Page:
CALGARY -- After promising Thursday not to be fooled again by his team's on-ice product after their bid for a Stanley Cup Playoff berth fell short a year ago, Calgary Flames general manager Jay Feaster painted a much calmer picture Friday.
Prompted by his team's poor on-ice performance while pushing for one of the final playoff berths in a tight Western Conference race, Feaster vowed Thursday to be busy if he didn't see a dramatic improvement out of his club before Monday's trade deadline.
But after a good night's sleep, those comments were adjusted Friday.
In a professional sport with a salary cap, there are few commodities more prized than prospects with impact potential. The ability to develop and deploy young, cheap players in roles that usually cost a significant amount of money is the biggest advantage a team can have outside of just having the best player at a certain position.
That is a big reason why elite-level prospects are rarely traded at any time of the year, and why draft picks are often the cost of doing business at the trade deadline -- unless the return is a standout player who isn't a rental.
That being said, there are quality prospects traded at the deadline. A year ago it was Joe Colborne going from Boston to Toronto and Colton Teubert going from Los Angeles to Edmonton.
The Trade Deadline is just days away. There have already been a few intriguing moves, but some of the biggest names that have been reported to be available are still out there. Here's a look at NHL.com's NHL's "Most Wanted" list in the final weekend leading up the Monday afternoon deadline.
6-foot-4, 219 pounds
2011-12: 20 goals, 42 points in 60 games
Career: 279 goals, 530 points in 652 games
Nash is a legitimate star, one of the top 10-15 players in the League when he is on top of his game. He is one of the top power forwards in the NHL and has six 30-goal seasons despite rarely playing with a bona fide No. 1 center during his time in Columbus.
He has yet to pass the physical upon which Thursday night's trade from Los Angeles is contingent, so he will have to wait until Sunday, in Pittsburgh against the Penguins, to begin the newest chapter of his career.
But it is clear from his comments that Sunday can't come soon enough for Johnson, who was sent to Columbus along with a conditional first-round pick by the Los Angeles Kings in exchange for forward Jeff Carter.
We are now less than a week away from the NHL's trade deadline, and hockey’s swapping season could get crazy in the coming days. Here at NHL.com, we will bring you a daily roundup of reported rumors about who might be available and which teams might be looking to make a move for your lunchtime consumption in Deadline Diner.
LOS ANGELES: The Kings made the first major trade leading up to the 2012 trade deadline, and reports are they may not be done. After landing Jeff Carter from Columbus for defenseman Jack Johnson and a first-round pick, TSN's Bob McKenzie reported GM Dean Lombardi will consider trading captain Dustin Brown.
McKenzie reported Thursday morning that eight teams -- Boston, Buffalo, Edmonton, New Jersey, the N.Y. Rangers, Philadelphia, Toronto and Vancouver -- have expressed "high interest" in Brown. He has two years and $3.175 million left in his contract.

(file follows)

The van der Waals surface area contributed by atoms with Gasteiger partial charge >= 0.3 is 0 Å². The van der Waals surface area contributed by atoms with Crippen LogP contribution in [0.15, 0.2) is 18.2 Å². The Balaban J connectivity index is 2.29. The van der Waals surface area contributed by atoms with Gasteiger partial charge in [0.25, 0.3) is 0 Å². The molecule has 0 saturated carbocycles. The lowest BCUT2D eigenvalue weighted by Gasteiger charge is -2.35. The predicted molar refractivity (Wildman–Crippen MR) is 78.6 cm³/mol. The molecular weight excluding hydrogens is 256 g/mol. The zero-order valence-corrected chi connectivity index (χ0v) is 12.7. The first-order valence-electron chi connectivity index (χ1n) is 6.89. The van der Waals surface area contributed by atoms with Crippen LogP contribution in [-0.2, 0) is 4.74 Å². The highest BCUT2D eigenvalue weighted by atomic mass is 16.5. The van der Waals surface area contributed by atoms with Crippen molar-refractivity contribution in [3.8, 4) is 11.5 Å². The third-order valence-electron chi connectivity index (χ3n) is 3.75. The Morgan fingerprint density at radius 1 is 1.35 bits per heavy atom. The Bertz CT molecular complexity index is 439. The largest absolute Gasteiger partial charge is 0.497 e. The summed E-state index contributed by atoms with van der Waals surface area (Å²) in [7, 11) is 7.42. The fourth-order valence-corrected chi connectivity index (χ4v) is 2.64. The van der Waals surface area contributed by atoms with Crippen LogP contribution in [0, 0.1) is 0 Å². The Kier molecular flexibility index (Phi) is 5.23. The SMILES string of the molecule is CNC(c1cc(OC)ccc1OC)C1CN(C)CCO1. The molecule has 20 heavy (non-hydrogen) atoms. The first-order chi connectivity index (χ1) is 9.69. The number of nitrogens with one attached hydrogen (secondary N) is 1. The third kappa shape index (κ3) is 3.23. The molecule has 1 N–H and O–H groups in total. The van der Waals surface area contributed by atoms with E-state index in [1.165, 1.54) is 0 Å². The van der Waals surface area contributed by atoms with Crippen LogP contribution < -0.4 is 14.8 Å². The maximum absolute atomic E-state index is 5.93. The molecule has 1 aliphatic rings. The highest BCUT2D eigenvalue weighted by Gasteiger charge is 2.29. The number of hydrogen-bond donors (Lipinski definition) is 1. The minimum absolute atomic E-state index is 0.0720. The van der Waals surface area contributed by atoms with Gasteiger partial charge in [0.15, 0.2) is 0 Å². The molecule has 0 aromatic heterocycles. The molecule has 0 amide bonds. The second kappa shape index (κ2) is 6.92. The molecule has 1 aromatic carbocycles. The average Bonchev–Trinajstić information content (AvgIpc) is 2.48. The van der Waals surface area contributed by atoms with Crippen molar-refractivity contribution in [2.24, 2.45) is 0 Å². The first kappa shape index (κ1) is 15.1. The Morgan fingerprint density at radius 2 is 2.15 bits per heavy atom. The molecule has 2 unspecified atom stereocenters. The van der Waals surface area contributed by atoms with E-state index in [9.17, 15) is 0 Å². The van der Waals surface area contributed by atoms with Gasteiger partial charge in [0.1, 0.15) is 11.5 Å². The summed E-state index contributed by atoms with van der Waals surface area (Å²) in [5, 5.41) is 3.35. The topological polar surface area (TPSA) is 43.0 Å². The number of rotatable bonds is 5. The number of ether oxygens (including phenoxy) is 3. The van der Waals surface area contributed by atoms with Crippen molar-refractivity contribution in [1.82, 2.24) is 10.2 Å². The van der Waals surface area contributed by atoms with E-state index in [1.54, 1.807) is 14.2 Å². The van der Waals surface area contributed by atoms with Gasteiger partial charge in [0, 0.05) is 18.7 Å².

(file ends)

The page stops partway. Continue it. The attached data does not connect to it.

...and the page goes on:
Future draft picks are a huge part of the NHL Trade Deadline.
By the time the trade window closes at 3 p.m. ET Monday it's likely that quite a few draft picks in the 2012 and 2013 NHL Drafts will change hands as GMs position themselves for the June selection process.
Tampa Bay Lightning GM Steve Yzerman was certainly busy this past week, making five trades in six days while stockpiling his cupboard with extra 2012 draft picks. Yzerman currently has two first-round picks and a minimum of three second-round choices -- which could turn out to be four if the conditions of one of the deals is met.
"I'm trading players and popular players for draft picks," Yzerman said. "These moves are made for the future. My only message is I'm going to do what I feel is necessary to be a Stanley Cup contender, and I think these moves help us get going in that direction."
Columbus general manager Scott Howson is not done remaking his team after Thursday night's blockbuster that netted him defenseman Jack Johnson and a first-round pick.
That means he would like to make a few more deals before Monday's Trade Deadline arrives at 3 p.m. ET
"I’ve been pretty clear about what I’m saying," Howson said minutes after announcing Thursday that he had traded center Jeff Carter to the Los Angeles Kings. "We’re looking at every and all opportunities to improve this hockey team; but I’m not going to comment on any specific situation or specific player."
More than eight years later, now as general manager of the Los Angeles Kings, Lombardi consulted former Flyers assistant coach and current L.A. assistant John Stevens when he needed to know more about Carter.
The verdict from everything he's known and heard about Carter told him that the risk he took Thursday night in swinging a blockbuster deal to acquire Carter from Columbus was worth it.
The trade is contingent on both players passing physicals.
Unlike most deals made around the Trade Deadline, which is Monday at 3 p.m., this is a deal that sees top-end talent going each way, as opposed to the more common deals that see an established player facing free agency moved in exchange for prospects of draft picks.
[Stamkos] is a great teammate and a great leader, that's why he's got the 'C'. He brings that tremendous work ethic to the rink and he's one of the top players in the game. I know if I put the passes where they are supposed to be, there's a very good chance he's going to put it in the back of the net.
— Lightning forward Jonathan Drouin
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